Why language coming out of Singapore Summit should ‘ring alarm bells’
One of Australia’s leading international relations analysts has delivered a critical assessment of the Singapore Summit between Donald Trump and Kim Jong-un.
Dr David Wright-Neville told Neil Mitchell the North Korean leader had “played” Mr Trump “very, very cleverly”.
He said there was no detail to suggest anything had actually been achieved by the President.
“I think it’s been summarised very nicely by one American headline this morning – Trump gives major concession and gets a photo opportunity in return,” he told Neil Mitchell.
“It’s fair enough, at this stage, to say that.
“As Julie Bishop quite correctly said – there’s no details.
“There is no commitment from the North to give up its nuclear arms and ballistic missiles and there’s no timeline for doing so.”
Dr Wright-Neville said it was a “good thing” the countries were meeting, given their recent history, but the language coming out of the summit was concerning.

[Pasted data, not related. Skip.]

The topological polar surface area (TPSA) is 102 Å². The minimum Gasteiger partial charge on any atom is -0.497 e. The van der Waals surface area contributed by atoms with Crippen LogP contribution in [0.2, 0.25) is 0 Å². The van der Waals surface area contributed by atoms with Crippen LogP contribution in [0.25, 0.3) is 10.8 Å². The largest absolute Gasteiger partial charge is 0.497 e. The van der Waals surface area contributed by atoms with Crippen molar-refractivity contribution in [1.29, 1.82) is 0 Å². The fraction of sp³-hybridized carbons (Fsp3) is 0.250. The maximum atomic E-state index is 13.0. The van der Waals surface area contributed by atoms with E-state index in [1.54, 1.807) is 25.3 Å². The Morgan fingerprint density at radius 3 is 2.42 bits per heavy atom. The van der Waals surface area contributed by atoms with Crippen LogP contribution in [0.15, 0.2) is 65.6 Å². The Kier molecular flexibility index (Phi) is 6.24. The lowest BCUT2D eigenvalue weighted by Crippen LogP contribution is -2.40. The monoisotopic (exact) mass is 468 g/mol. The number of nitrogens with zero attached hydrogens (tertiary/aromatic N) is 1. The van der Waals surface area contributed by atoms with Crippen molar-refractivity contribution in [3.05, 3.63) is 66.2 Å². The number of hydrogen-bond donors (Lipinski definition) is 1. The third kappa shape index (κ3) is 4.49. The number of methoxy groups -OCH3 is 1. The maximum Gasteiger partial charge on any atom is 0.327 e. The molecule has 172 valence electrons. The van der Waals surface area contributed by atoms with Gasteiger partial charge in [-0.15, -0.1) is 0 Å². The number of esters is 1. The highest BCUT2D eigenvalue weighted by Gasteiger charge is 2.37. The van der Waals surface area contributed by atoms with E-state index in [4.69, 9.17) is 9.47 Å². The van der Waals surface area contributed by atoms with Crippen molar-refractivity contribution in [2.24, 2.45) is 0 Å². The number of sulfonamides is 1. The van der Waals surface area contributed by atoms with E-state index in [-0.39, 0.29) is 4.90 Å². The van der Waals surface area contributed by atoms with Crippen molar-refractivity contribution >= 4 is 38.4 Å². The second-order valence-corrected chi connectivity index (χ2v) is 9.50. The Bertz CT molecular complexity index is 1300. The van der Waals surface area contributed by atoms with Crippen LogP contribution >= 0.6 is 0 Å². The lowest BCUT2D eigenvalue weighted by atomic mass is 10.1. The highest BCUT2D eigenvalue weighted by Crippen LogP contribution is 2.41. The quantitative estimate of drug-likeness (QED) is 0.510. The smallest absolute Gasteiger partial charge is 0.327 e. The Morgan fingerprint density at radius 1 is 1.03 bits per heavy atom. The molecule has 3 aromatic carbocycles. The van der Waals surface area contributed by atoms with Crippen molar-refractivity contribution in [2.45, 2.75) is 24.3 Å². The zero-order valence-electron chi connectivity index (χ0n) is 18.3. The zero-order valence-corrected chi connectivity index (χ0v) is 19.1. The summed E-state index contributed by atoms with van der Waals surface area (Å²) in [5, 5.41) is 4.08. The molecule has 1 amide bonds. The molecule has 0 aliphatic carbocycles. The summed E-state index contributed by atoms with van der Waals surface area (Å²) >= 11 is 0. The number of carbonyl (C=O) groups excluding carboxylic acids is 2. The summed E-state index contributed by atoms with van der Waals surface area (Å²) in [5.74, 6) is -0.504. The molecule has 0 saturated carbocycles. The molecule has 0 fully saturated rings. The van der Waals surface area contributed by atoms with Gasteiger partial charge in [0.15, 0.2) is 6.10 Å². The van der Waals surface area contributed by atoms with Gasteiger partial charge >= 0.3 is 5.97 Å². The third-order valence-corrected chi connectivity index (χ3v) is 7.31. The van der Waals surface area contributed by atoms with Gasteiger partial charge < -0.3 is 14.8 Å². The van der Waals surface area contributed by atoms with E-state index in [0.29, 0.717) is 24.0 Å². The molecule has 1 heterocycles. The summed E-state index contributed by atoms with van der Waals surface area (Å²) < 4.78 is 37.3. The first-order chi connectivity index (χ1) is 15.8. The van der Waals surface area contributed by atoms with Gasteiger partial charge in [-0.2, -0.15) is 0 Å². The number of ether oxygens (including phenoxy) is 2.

“They say they’ve achieved first steps towards denuclearisation of the Korean Peninsula – that language in itself should ring alarm bells,” he explained.
“Traditionally, ‘denuclearisation of the Korean Peninsula’ has been North Korea speak for removing American weapons from South Korea.”
He said that could have long-term security implications for Australia.
“You can almost hear the champagne corks popping in Moscow and Beijing,” Dr Wright-Neville said.
“The lesson Kim Jong-un will take from this is that nuclear weapons get me credibility.”
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